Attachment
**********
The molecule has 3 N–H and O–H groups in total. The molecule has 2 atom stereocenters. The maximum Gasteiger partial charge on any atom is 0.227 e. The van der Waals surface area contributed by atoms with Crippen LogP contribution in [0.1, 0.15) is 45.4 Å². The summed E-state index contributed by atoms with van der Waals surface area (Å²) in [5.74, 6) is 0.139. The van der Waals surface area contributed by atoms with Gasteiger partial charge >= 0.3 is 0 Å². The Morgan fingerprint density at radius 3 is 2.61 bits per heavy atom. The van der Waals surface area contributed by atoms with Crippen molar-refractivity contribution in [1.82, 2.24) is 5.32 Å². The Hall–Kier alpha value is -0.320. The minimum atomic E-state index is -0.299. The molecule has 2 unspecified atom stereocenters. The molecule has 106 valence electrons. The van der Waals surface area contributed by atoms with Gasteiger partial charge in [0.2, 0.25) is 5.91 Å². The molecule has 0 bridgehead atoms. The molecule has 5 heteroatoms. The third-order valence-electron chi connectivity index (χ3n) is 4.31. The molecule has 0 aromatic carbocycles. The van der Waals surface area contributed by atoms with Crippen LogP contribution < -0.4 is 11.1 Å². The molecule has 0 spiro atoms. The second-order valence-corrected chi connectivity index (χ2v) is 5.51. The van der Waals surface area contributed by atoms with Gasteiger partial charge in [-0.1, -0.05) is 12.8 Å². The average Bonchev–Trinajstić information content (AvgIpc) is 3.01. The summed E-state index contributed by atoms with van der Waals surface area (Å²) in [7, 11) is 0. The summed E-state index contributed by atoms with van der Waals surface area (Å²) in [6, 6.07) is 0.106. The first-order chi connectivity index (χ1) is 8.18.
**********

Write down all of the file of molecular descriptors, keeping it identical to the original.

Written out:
The molecule has 3 N–H and O–H groups in total. The molecule has 2 atom stereocenters. The maximum Gasteiger partial charge on any atom is 0.227 e. The van der Waals surface area contributed by atoms with Crippen LogP contribution in [0.1, 0.15) is 45.4 Å². The summed E-state index contributed by atoms with van der Waals surface area (Å²) in [5.74, 6) is 0.139. The van der Waals surface area contributed by atoms with Gasteiger partial charge >= 0.3 is 0 Å². The Morgan fingerprint density at radius 3 is 2.61 bits per heavy atom. The van der Waals surface area contributed by atoms with Crippen molar-refractivity contribution in [1.82, 2.24) is 5.32 Å². The Hall–Kier alpha value is -0.320. The minimum atomic E-state index is -0.299. The molecule has 2 unspecified atom stereocenters. The molecule has 106 valence electrons. The van der Waals surface area contributed by atoms with Gasteiger partial charge in [0.2, 0.25) is 5.91 Å². The molecule has 0 bridgehead atoms. The molecule has 5 heteroatoms. The third-order valence-electron chi connectivity index (χ3n) is 4.31. The molecule has 0 aromatic carbocycles. The van der Waals surface area contributed by atoms with Crippen LogP contribution < -0.4 is 11.1 Å². The molecule has 0 spiro atoms. The second-order valence-corrected chi connectivity index (χ2v) is 5.51. The van der Waals surface area contributed by atoms with Gasteiger partial charge in [-0.1, -0.05) is 12.8 Å². The average Bonchev–Trinajstić information content (AvgIpc) is 3.01. The summed E-state index contributed by atoms with van der Waals surface area (Å²) in [7, 11) is 0. The summed E-state index contributed by atoms with van der Waals surface area (Å²) in [6, 6.07) is 0.106. The first-order chi connectivity index (χ1) is 8.18.